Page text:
If you can't beat 'em, use 'em. That's Netflix's policy on pirates, one of its execs has admitted.
The on-demand service scours torrent sites to see which shows are popular. It then adds the most downloaded as part of its stable of offerings. The theory? If a lot of people are willing to break the law to watch something, it must be so good the rest of us will be happy to pay for it.
"With the purchase of series, we look at what does well on piracy sites," vice president of content acquisition Kelly Merryman told Dutch site Tweakers, Variety reports. "Prison Break is exceptionally popular on piracy sites."
Netflix's CEO Reed Hastings doesn't seem worried by the pirates. He told the same site: "Certainly there's some torrenting that goes on, and that's true around the world, but some of that just creates the demand. Netflix is so much easier than torrenting. You don't have to deal with files, you don't have to download them and move them around. You just click and watch."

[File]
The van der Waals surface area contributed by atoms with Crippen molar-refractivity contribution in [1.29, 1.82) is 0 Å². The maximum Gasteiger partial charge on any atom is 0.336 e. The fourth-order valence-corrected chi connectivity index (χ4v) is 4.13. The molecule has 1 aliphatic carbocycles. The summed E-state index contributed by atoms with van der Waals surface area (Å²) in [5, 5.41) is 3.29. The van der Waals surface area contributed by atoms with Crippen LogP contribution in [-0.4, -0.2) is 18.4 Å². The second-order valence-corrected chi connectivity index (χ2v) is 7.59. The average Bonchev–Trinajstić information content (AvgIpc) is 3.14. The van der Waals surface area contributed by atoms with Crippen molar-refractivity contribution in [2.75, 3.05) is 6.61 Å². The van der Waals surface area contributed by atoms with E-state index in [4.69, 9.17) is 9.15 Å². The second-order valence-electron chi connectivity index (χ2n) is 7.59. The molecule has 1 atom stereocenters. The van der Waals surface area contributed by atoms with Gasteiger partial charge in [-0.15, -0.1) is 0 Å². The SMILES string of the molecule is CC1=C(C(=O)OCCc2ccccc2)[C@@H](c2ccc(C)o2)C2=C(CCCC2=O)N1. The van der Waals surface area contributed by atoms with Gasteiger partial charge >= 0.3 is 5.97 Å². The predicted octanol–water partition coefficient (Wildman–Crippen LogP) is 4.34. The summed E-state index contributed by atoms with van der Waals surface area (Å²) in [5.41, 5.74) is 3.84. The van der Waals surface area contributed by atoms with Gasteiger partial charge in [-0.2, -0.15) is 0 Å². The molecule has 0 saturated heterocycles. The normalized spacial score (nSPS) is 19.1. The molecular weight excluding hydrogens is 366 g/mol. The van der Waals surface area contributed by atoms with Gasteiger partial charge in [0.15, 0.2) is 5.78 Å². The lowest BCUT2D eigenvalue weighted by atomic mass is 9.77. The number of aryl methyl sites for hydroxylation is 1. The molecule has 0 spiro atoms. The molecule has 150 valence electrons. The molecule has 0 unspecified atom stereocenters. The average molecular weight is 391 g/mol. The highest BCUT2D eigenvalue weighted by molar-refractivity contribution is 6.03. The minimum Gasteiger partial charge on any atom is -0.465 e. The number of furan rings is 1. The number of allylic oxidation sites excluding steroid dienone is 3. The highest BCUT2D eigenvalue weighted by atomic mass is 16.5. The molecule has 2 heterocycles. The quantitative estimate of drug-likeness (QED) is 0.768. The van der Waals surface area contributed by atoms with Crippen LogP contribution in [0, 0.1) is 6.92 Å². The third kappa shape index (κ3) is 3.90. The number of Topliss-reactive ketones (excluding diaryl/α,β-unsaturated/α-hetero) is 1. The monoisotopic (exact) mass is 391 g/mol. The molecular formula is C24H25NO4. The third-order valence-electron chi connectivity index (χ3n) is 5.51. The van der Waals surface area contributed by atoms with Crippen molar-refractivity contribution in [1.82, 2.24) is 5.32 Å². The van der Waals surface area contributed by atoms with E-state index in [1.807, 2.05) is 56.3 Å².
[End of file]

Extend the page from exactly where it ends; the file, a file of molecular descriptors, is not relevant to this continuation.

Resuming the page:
(Netflix recently launched in the Netherlands, which explains why all these people from the company are talking to the Dutch site.)
Data from Ofcom recently revealed that nearly a quarter of all downloads in the UK are illegal. Film is the most popular medium with pirates, with a third of all movie downloads infringing copyright. 58 per cent of all people using the Internet in the UK have illegally downloaded or streamed at least once in the last year. Yet it's still defined as a "minority activity" with just 2 per cent of pirates accounting for 74 per cent of all the illegal activity.
There was some rare good news for the music industry, though. Online music piracy Cel-e-brate good times, come on.in the last year.
Do you approve of Netflix's methods? Are services like Netflix and Spotify the best way to combat piracy? Let me know in the comments, or on our Facebook page.